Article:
Posted on 08/15/2017 at 12:00 AM by Regan Wilson
Since 2009, Iowa has used the Pure Income Shares Model approach to determine what amount of support is sufficient for parents who have separated. This model combines each parent’s income, compares it to a schedule that sets support on the number of children to whom support is owed, and takes into account a few other variables such as the cost of healthcare and who is claiming the children’s income tax dependency exemptions. This formulaic approach may sound complicated, but thanks to computer software, attorneys that are otherwise not numbers-oriented are able to plug in a few variables and will be told within seconds what constitutes a fair amount of child support. The problem is that this model cannot account for real-world factors, such as the soaring cost of diapers, formula, and childcare. Because of this disparity, the Iowa Supreme Court created a Child Support Guidelines Committee, which reviews Iowa’s Child Support Guidelines every four years. On July 20, 2017, the Iowa Supreme Court approved the Committee’s recommendations.
Effective January 1, 2018, several changes will go into effect. The first change concerns healthcare costs. Typically, under the Iowa Child Support Guidelines, whichever parent is covering the child’s healthcare gets a credit for the cost of covering the child(ren)’s healthcare. Under the current Guidelines, the court’s formula for determining the child’s cost has been “family minus single” to ensure that the party providing the healthcare does not get a large deduction for non-party family members. The problem with this approach is that often it was not a sufficient formula to rule out the effect of the other party subsidizing the cost of non-party children and new spouses. To resolve this issue, the Court modified the Guidelines and created a formula that I dare not repeat here for fear of making heads spin. Let’s just say that in its July 20, 2017 Order, it was not without reason that the Iowa Supreme Court also adopted the Committee’s recommendation to create an educational video for the public on how the guidelines operate. However, I can report with confidence that the new formula further ensures that the parent providing healthcare gets a deduction only for the children of the other party.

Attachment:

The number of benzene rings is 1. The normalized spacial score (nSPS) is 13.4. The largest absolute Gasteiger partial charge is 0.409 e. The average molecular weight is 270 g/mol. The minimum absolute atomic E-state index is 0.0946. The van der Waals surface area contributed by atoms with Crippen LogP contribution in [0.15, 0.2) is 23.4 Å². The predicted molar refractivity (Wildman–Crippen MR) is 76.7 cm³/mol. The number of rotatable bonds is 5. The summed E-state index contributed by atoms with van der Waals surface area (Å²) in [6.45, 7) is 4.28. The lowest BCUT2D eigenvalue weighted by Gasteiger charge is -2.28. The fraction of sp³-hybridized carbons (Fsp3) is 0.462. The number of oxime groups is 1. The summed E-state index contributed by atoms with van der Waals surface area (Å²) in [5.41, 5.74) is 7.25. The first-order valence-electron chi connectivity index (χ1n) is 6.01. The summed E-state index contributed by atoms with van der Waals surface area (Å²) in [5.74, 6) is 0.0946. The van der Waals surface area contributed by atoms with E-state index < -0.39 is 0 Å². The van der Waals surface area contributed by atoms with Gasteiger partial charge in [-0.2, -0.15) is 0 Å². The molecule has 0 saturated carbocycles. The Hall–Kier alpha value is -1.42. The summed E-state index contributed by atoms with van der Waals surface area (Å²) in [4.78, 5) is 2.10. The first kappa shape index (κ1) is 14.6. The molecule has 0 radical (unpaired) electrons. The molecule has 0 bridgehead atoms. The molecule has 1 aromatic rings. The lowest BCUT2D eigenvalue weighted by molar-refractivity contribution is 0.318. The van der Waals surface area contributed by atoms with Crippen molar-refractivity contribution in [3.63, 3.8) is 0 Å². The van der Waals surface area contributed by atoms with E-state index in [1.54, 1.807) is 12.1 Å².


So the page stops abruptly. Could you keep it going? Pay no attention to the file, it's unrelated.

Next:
The second change concerning health insurance is that it addresses the effect of parents who cover children with Hawk-I. Hawk-I, or Healthy and Well Kids in Iowa, provides health insurance for working parents that cannot afford health coverage. Strangely enough, under the Guidelines, Hawk-I is not characterized as private coverage and is not characterized as state-funded coverage. Because of this anomaly, the Guidelines would ordinarily require the non-custodial parent to pay a cash medical support obligation that is set upon his or her income. Even though the monthly premiums under Hawk-I never exceed $40 a month, the cash medical support obligation would often be higher, which would result in the custodial parent pocketing the excess support. To rectify this problem, the Committee modified the Guidelines to require the Court to either order a cash medical support obligation or the cost of the monthly Hawk-I premium, whichever amount is less.